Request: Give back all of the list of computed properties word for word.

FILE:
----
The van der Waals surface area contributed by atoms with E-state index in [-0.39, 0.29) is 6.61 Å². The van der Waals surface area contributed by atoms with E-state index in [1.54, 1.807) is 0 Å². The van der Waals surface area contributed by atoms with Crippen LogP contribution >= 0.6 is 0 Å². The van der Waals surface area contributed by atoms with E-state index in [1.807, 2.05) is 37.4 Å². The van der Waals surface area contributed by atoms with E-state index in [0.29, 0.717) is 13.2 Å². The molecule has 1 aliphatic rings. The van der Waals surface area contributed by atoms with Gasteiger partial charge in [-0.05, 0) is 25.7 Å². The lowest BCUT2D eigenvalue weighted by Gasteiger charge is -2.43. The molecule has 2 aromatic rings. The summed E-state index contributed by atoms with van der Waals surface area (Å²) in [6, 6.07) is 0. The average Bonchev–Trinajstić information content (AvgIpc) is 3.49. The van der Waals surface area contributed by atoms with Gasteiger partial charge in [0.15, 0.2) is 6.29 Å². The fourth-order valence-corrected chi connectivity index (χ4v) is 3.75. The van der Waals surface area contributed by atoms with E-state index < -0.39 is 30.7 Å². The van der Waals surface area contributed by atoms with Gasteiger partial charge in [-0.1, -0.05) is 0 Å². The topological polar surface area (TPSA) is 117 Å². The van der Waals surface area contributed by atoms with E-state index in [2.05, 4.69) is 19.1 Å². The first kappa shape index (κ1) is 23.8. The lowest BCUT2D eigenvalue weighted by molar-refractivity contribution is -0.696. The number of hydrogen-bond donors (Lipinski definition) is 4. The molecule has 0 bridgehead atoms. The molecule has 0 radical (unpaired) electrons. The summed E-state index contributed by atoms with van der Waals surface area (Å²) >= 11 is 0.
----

The van der Waals surface area contributed by atoms with E-state index in [-0.39, 0.29) is 6.61 Å². The van der Waals surface area contributed by atoms with E-state index in [1.54, 1.807) is 0 Å². The van der Waals surface area contributed by atoms with Crippen LogP contribution >= 0.6 is 0 Å². The van der Waals surface area contributed by atoms with E-state index in [1.807, 2.05) is 37.4 Å². The van der Waals surface area contributed by atoms with E-state index in [0.29, 0.717) is 13.2 Å². The molecule has 1 aliphatic rings. The van der Waals surface area contributed by atoms with Gasteiger partial charge in [-0.05, 0) is 25.7 Å². The lowest BCUT2D eigenvalue weighted by Gasteiger charge is -2.43. The molecule has 2 aromatic rings. The summed E-state index contributed by atoms with van der Waals surface area (Å²) in [6, 6.07) is 0. The average Bonchev–Trinajstić information content (AvgIpc) is 3.49. The van der Waals surface area contributed by atoms with Gasteiger partial charge in [0.15, 0.2) is 6.29 Å². The fourth-order valence-corrected chi connectivity index (χ4v) is 3.75. The van der Waals surface area contributed by atoms with E-state index < -0.39 is 30.7 Å². The van der Waals surface area contributed by atoms with Gasteiger partial charge in [-0.1, -0.05) is 0 Å². The topological polar surface area (TPSA) is 117 Å². The van der Waals surface area contributed by atoms with E-state index in [2.05, 4.69) is 19.1 Å². The first kappa shape index (κ1) is 23.8. The lowest BCUT2D eigenvalue weighted by molar-refractivity contribution is -0.696. The number of hydrogen-bond donors (Lipinski definition) is 4. The molecule has 0 bridgehead atoms. The molecule has 0 radical (unpaired) electrons. The summed E-state index contributed by atoms with van der Waals surface area (Å²) >= 11 is 0.